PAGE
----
Feeds

Feds shift DNSChanger cut-off deadline to July

Extra month granted to clean up infected gear

Choosing a cloud hosting partner with confidence

The FBI's DNSChanger deadline extension has been approved by a US Federal Court, buying infected punters more time to clean up their systems.

The move means that machines riddled with the Trojan will still be able to use temporary DNS servers to resolve internet addresses until 9 July. Before the order was granted, infected machines would not have been able to surf the web or handle email properly after 8 March, the previous expiry date of the safety net.

Deployed initially by cyber-crooks, DNSChanger screwed with domain name system (DNS) settings to direct surfers to rogue servers - which hijacked web searches and redirected victims to dodgy websites as part of a long-running click-fraud and scareware distribution scam.

The FBI stepped in and dismantled the botnet's command-and-control infrastructure back in November, as part of Operation GhostClick.

To keep nobbled computers working properly, legitimate servers were set up by the Feds to replace the rogue DNS servers, under the authority of a temporary court order that has now been extended. But this effort did nothing by itself to clean up infected machines.

As many as four million computers were infected at the peak of the botnet's activity.

An updated study by security firm Internet Identity revealed that there has been a "dramatic decrease" in the number of Fortune 500 companies and US federal agencies with DNSChanger on their networks.

IID found at least 94 of all Fortune 500 companies and three out of 55 major government entities had at least one computer or router that was infected with DNSChanger as of 23 February, 2012. This is a sharp drop from the 250 out of 500 Fortune 500 companies found to be infected a few weeks prior to its latest survey – providing evidence that the clean-up operation has finally clicked into gear.

More information on how to clean up infected machines, and other resources, can be found on the DNS Changer Working Group website here. ®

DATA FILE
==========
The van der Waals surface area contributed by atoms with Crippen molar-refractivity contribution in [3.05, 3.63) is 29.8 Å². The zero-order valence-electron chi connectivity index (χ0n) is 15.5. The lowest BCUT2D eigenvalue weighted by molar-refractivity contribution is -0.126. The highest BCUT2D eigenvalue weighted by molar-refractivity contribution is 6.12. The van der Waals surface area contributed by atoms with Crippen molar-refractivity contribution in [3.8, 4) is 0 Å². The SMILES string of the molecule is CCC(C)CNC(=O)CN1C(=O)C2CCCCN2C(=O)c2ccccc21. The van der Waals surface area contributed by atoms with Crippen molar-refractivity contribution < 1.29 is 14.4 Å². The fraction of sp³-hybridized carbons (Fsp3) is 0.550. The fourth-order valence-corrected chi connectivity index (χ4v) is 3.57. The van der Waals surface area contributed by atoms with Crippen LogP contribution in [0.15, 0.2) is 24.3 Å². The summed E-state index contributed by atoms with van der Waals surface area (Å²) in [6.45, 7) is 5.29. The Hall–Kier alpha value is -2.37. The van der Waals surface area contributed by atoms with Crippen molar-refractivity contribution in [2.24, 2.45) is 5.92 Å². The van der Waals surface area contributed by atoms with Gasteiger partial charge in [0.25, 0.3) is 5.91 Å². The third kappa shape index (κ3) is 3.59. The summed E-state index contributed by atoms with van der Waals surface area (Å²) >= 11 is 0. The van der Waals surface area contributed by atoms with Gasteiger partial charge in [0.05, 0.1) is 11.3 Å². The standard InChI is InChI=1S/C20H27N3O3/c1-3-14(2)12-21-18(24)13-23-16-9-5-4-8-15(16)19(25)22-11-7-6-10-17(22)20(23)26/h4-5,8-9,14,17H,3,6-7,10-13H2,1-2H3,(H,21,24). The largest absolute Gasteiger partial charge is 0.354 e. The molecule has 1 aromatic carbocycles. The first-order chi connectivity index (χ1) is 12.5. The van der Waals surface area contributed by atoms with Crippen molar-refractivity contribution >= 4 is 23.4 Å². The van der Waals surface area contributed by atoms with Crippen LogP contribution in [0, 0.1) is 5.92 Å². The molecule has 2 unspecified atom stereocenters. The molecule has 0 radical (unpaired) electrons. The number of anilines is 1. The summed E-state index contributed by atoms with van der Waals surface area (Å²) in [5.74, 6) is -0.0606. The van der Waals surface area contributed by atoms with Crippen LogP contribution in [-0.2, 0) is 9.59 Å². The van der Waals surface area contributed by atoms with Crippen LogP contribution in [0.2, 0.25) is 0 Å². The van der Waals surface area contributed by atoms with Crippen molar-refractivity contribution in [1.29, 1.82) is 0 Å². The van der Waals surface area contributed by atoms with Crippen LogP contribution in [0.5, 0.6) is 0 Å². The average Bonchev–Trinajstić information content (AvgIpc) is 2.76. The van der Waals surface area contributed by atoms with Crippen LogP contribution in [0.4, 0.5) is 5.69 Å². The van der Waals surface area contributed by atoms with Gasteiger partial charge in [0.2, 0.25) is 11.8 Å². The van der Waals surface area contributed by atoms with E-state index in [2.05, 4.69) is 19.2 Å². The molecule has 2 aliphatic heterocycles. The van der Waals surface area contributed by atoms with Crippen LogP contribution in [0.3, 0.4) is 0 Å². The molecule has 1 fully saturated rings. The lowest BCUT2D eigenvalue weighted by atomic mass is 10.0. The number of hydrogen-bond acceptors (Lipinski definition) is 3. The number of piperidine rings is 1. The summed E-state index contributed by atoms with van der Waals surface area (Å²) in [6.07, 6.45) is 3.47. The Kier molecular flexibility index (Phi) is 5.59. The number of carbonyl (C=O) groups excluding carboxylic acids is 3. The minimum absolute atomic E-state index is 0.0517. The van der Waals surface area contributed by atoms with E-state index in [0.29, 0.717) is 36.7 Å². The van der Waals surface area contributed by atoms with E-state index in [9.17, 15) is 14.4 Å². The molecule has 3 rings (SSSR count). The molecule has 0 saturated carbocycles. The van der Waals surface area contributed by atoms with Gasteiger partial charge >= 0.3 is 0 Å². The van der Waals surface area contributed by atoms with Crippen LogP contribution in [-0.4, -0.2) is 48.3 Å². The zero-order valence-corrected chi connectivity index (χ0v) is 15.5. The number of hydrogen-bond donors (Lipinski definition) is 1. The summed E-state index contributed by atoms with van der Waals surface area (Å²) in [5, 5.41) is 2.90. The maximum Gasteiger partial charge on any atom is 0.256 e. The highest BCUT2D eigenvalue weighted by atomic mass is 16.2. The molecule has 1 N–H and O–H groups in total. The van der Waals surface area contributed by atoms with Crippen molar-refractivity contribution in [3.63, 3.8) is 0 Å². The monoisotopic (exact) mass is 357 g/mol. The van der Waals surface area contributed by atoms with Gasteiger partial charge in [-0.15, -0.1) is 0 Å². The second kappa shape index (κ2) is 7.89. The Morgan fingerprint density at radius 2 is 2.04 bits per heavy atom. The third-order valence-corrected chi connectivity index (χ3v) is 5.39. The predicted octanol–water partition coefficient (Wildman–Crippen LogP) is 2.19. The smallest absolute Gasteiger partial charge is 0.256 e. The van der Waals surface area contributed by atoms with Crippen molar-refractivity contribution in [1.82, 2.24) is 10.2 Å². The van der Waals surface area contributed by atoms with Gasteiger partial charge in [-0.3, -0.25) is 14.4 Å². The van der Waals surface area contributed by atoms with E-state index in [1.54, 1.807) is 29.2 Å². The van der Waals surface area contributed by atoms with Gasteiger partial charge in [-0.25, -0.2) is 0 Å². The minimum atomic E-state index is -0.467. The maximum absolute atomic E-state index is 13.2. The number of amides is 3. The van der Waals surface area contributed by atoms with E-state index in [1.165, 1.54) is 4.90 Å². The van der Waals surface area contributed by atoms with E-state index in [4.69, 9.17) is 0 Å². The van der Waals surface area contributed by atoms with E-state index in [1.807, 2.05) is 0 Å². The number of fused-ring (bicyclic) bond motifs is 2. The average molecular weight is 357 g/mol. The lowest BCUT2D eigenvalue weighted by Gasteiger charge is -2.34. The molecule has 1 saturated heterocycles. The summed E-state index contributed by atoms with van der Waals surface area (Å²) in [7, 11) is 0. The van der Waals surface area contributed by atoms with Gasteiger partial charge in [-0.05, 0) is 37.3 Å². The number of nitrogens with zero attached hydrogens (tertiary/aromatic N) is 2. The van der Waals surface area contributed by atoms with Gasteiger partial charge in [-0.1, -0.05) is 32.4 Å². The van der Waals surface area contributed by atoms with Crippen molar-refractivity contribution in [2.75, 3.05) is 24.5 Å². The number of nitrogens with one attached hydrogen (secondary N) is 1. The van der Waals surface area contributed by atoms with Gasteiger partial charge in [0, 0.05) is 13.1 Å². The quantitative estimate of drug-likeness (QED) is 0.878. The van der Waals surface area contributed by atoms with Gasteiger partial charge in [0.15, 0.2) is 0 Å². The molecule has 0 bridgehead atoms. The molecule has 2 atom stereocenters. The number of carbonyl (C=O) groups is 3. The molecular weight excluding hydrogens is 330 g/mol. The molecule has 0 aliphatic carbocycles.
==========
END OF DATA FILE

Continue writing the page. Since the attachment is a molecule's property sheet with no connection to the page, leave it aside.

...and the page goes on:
Internet Security Threat Report 2014

More from The Register

next story
FYI: OS X Yosemite's Spotlight tells Apple EVERYTHING you're looking for
It's on by default – didn't you read the small print?
Russian hackers exploit 'Sandworm' bug 'to spy on NATO, EU PCs'
Fix imminent from Microsoft for Vista, Server 2008, other stuff
Edward who? GCHQ boss dodges Snowden topic during last speech
UK spies would rather 'walk' than do 'mass surveillance'
Microsoft pulls another dodgy patch
Redmond makes a hash of hashing add-on
'LulzSec leader Aush0k' found to be naughty boy not worthy of jail
15 months home detention leaves egg on feds' faces as they grab for more power
China is ALREADY spying on Apple iCloud users, claims watchdog
Attack harvests users' info at iPhone 6 launch
Carders punch holes through Staples
Investigation launched into East Coast stores
prev story

Whitepapers

Forging a new future with identity relationship management
Learn about ForgeRock's next generation IRM platform and how it is designed to empower CEOS's and enterprises to engage with consumers.
Why and how to choose the right cloud vendor
The benefits of cloud-based storage in your processes. Eliminate onsite, disk-based backup and archiving in favor of cloud-based data protection.
Three 1TB solid state scorchers up for grabs
Big SSDs can be expensive but think big and think free because you could be the lucky winner of one of three 1TB Samsung SSD 840 EVO drives that we’re giving away worth over £300 apiece.
Reg Reader Research: SaaS based Email and Office Productivity Tools
Read this Reg reader report which provides advice and guidance for SMBs towards the use of SaaS based email and Office productivity tools.
Security for virtualized datacentres
Legacy security solutions are inefficient due to the architectural differences between physical and virtual environments.